Unfortunately, artists sometimes view their relationships with galleries as antagonistic, like it's them versus the gallery. But a successful artist/gallery relationship is exactly the opposite; it is entirely cooperative. The gallery wants to progressively enhance their reputation for producing successful shows, and artists want to progressively enhance their reputations for having successful shows and selling well at those shows. And the best way to do that is to work with your galleries at every step along the way.
As previously stated, if your goal is to become successful, part of that success involves consistently showing and selling your art at better and better galleries. So even though you may make a little less money here and there, you are laying the groundwork for making much more later, and getting increasingly greater exposure as you advance in your career. Galleries can do things for your career and reputation that you simply cannot do for yourself, and for that reason it is important to cooperate to the maximum with every gallery you get involved with.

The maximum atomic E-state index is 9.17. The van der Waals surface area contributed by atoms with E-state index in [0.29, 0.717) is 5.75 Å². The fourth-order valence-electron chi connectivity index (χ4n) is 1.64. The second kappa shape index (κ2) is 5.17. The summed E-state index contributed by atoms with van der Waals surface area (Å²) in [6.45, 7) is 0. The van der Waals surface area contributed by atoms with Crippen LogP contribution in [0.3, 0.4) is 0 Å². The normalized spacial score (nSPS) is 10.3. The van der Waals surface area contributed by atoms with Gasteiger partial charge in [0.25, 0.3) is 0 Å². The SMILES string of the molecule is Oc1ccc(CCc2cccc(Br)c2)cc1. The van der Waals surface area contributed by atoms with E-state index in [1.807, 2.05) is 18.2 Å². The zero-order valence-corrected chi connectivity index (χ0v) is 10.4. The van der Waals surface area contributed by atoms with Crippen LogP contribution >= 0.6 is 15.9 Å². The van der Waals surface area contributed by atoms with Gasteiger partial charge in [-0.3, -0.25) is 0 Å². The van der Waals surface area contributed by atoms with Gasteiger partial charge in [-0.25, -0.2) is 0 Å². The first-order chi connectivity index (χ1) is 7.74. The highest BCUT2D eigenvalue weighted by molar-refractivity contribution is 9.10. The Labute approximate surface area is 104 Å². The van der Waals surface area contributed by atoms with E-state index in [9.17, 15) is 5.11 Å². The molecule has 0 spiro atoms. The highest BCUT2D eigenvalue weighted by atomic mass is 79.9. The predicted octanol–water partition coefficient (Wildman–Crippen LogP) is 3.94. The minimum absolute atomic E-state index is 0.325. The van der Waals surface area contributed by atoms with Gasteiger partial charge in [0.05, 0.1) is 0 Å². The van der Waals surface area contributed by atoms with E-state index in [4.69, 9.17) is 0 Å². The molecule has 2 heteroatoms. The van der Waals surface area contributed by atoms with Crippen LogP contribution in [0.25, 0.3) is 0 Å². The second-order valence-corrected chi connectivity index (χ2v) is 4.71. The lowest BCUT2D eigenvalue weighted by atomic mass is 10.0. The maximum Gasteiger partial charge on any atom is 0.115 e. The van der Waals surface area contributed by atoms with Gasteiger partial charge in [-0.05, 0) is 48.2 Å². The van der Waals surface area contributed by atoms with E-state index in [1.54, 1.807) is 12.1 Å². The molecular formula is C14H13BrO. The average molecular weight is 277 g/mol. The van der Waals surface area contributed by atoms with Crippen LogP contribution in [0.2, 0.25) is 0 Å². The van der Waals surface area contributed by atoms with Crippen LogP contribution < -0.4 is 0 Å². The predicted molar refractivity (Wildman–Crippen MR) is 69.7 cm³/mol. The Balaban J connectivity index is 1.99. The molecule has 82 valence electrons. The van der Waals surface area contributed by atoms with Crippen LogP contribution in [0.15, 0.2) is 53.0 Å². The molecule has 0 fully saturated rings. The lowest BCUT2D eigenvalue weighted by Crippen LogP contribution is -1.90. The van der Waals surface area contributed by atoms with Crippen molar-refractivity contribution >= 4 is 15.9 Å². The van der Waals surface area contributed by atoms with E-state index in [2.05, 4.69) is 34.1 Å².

As for any ideas about offering unsold art to your collectors at a discount after the show, or using the gallery exposure to increase sales out of your studio, or worse yet, going around the gallery to sell your art directly to collectors during the course of your show for less than they would have to pay at the gallery-- these are totally self-destructive strategies and could put a serious crimp in the trajectory of your career. Why? Because you compromise whatever trust the galleries have in you. The art world is small and word gets around. You want the word to be that you honor your gallery relationships, not violate them.
An even more serious problem with cutting a gallery out of sales they deserve is that if too many artists do it too many times and don't actively assist with helping the gallery make sales, the gallery goes out of business. And then where do you show your art? Where do you get the cachet of being represented by a gallery? So don't even think about doing business behind a gallery's back. Work with them, do whatever you have to do to make the show as successful as possible, and keep your artistic integrity and future bright.